Modern Jive was developed in the United Kingdom during the 1980s at three London-based clubs, 'Ceroc', 'Le Roc' and 'Cosmopolitan Jive'. The style was based upon a type of Jive that had evolved in France in the aftermath of World War II, when American dances such as the Jitterbug had been popular due to the presence of the American military.

Despite common belief Modern Jive was not created in France. However its origins owe somewhat to the French version of Rock n Roll - Le Bop. The dance commonly known as Modern Jive is distinctively different to Le Bop which is a high tempo dance with completely different timings to Modern Jive. The beginning is not clear and there are different accounts to how Modern Jive started and different organisations will lay different claims. However 'Michel Ange Lau' played the major role in the change from Le Bop to Modern Jive and it is widely accepted it happened in London (at a club called 'Centre Charles Peguy'). Of course a number of Brits including James Cronin and Christine Keeble had seen Le Bop in France and had the desire to learn the dance back home in London, and were part of Michel's group / students.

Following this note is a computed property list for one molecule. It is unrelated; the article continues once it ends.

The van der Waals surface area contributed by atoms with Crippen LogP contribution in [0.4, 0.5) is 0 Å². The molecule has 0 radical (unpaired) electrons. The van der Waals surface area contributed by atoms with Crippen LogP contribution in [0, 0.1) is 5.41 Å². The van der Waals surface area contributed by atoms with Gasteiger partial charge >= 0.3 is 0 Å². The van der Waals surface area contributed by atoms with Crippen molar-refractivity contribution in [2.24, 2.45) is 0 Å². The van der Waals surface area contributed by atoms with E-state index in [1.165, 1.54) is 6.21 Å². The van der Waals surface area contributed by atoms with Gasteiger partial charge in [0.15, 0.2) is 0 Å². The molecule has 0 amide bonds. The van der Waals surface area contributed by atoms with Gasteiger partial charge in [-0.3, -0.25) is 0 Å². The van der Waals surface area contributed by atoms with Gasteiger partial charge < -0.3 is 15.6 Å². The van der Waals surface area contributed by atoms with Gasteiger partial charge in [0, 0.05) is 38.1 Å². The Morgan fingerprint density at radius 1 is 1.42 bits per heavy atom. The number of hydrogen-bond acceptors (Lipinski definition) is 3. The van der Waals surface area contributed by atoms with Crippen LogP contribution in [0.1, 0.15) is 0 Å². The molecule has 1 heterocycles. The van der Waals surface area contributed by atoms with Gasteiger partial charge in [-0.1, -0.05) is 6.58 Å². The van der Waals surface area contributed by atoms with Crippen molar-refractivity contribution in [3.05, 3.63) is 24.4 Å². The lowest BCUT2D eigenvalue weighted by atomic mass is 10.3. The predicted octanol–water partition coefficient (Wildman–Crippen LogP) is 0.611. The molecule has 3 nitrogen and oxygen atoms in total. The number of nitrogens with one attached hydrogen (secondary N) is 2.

The problem Le Bop had was that the style of music being played at discos was changing, and the high tempo that dances like Rock n Roll and Le Bop used was becoming less popular.

The change in music prompted the birth of Modern Jive; in 1980 Michel Ange Lau and his group of Le Bop dancers changed the timing of Le Bop causing a complete revolution in the dance. This change in timing not only allowed him and his students to dance to a much larger variety of music/tempos (including the popular music now being found in clubs & discos), but also to create much more intricate moves, and evolve away from what today's Modern Jivers would call basic patterns/moves.

More recently during the COVID-19 pandemic us and our dancers were abandoned and left without anywhere to dance. This sporned the birth of the Modern Jive Kings, we are a family business owned and run by the Kingshotts. In our opinion dancing is much more than 3 minutes of music its about a community of people who share a love of music and laughter.

Image from mordernjive.com
From the November 1982 issue of Cosmopolitan magazine. Katie Orr & Richard, Christine Keeble & Mark Bailey. Copyright Cosmpolitan.